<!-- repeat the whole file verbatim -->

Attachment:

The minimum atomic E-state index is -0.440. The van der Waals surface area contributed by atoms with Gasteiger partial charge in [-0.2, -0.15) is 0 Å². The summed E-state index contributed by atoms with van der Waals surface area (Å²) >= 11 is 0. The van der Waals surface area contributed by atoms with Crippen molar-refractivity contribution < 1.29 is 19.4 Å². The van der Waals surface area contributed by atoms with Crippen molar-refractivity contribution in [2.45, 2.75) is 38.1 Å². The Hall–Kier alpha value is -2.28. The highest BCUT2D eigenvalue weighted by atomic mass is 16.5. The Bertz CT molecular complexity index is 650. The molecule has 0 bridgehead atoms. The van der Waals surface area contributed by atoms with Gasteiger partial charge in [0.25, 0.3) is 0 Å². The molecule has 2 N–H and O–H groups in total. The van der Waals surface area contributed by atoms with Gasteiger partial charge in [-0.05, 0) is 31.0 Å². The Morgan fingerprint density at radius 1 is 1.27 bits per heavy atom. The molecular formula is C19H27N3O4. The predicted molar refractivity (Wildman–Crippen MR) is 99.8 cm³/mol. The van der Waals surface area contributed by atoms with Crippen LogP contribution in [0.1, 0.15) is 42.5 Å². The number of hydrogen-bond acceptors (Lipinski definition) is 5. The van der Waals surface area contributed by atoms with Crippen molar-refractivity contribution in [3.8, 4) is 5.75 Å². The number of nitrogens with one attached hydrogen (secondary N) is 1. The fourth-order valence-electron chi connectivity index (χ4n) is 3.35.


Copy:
The minimum atomic E-state index is -0.440. The van der Waals surface area contributed by atoms with Gasteiger partial charge in [-0.2, -0.15) is 0 Å². The summed E-state index contributed by atoms with van der Waals surface area (Å²) >= 11 is 0. The van der Waals surface area contributed by atoms with Crippen molar-refractivity contribution < 1.29 is 19.4 Å². The van der Waals surface area contributed by atoms with Crippen molar-refractivity contribution in [2.45, 2.75) is 38.1 Å². The Hall–Kier alpha value is -2.28. The highest BCUT2D eigenvalue weighted by atomic mass is 16.5. The Bertz CT molecular complexity index is 650. The molecule has 0 bridgehead atoms. The van der Waals surface area contributed by atoms with Gasteiger partial charge in [0.25, 0.3) is 0 Å². The molecule has 2 N–H and O–H groups in total. The van der Waals surface area contributed by atoms with Gasteiger partial charge in [-0.05, 0) is 31.0 Å². The Morgan fingerprint density at radius 1 is 1.27 bits per heavy atom. The molecular formula is C19H27N3O4. The predicted molar refractivity (Wildman–Crippen MR) is 99.8 cm³/mol. The van der Waals surface area contributed by atoms with Crippen LogP contribution in [0.1, 0.15) is 42.5 Å². The number of hydrogen-bond acceptors (Lipinski definition) is 5. The van der Waals surface area contributed by atoms with Crippen molar-refractivity contribution in [3.8, 4) is 5.75 Å². The number of nitrogens with one attached hydrogen (secondary N) is 1. The fourth-order valence-electron chi connectivity index (χ4n) is 3.35.